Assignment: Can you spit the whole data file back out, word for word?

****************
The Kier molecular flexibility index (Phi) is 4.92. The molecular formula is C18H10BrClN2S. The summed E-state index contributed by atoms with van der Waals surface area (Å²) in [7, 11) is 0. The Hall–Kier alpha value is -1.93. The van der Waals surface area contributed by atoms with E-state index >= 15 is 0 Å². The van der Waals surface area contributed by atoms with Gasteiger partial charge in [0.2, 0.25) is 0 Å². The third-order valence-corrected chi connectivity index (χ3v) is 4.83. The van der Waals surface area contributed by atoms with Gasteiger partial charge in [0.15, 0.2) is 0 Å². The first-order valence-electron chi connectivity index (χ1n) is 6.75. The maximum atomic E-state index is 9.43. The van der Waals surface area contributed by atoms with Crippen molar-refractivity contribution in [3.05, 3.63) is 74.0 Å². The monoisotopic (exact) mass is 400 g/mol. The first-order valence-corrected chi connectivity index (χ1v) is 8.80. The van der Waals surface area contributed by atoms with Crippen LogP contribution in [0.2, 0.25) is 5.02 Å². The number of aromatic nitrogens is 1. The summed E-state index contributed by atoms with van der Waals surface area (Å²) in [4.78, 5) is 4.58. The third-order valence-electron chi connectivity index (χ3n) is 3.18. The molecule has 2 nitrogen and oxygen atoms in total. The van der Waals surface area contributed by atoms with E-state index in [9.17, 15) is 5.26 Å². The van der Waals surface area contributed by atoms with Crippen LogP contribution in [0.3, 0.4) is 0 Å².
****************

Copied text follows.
The Kier molecular flexibility index (Phi) is 4.92. The molecular formula is C18H10BrClN2S. The summed E-state index contributed by atoms with van der Waals surface area (Å²) in [7, 11) is 0. The Hall–Kier alpha value is -1.93. The van der Waals surface area contributed by atoms with E-state index >= 15 is 0 Å². The van der Waals surface area contributed by atoms with Gasteiger partial charge in [0.2, 0.25) is 0 Å². The third-order valence-corrected chi connectivity index (χ3v) is 4.83. The van der Waals surface area contributed by atoms with Gasteiger partial charge in [0.15, 0.2) is 0 Å². The first-order valence-electron chi connectivity index (χ1n) is 6.75. The maximum atomic E-state index is 9.43. The van der Waals surface area contributed by atoms with Crippen molar-refractivity contribution in [3.05, 3.63) is 74.0 Å². The monoisotopic (exact) mass is 400 g/mol. The first-order valence-corrected chi connectivity index (χ1v) is 8.80. The van der Waals surface area contributed by atoms with Crippen LogP contribution in [0.2, 0.25) is 5.02 Å². The number of aromatic nitrogens is 1. The summed E-state index contributed by atoms with van der Waals surface area (Å²) in [4.78, 5) is 4.58. The third-order valence-electron chi connectivity index (χ3n) is 3.18. The molecule has 2 nitrogen and oxygen atoms in total. The van der Waals surface area contributed by atoms with E-state index in [9.17, 15) is 5.26 Å². The van der Waals surface area contributed by atoms with Crippen LogP contribution in [0.3, 0.4) is 0 Å².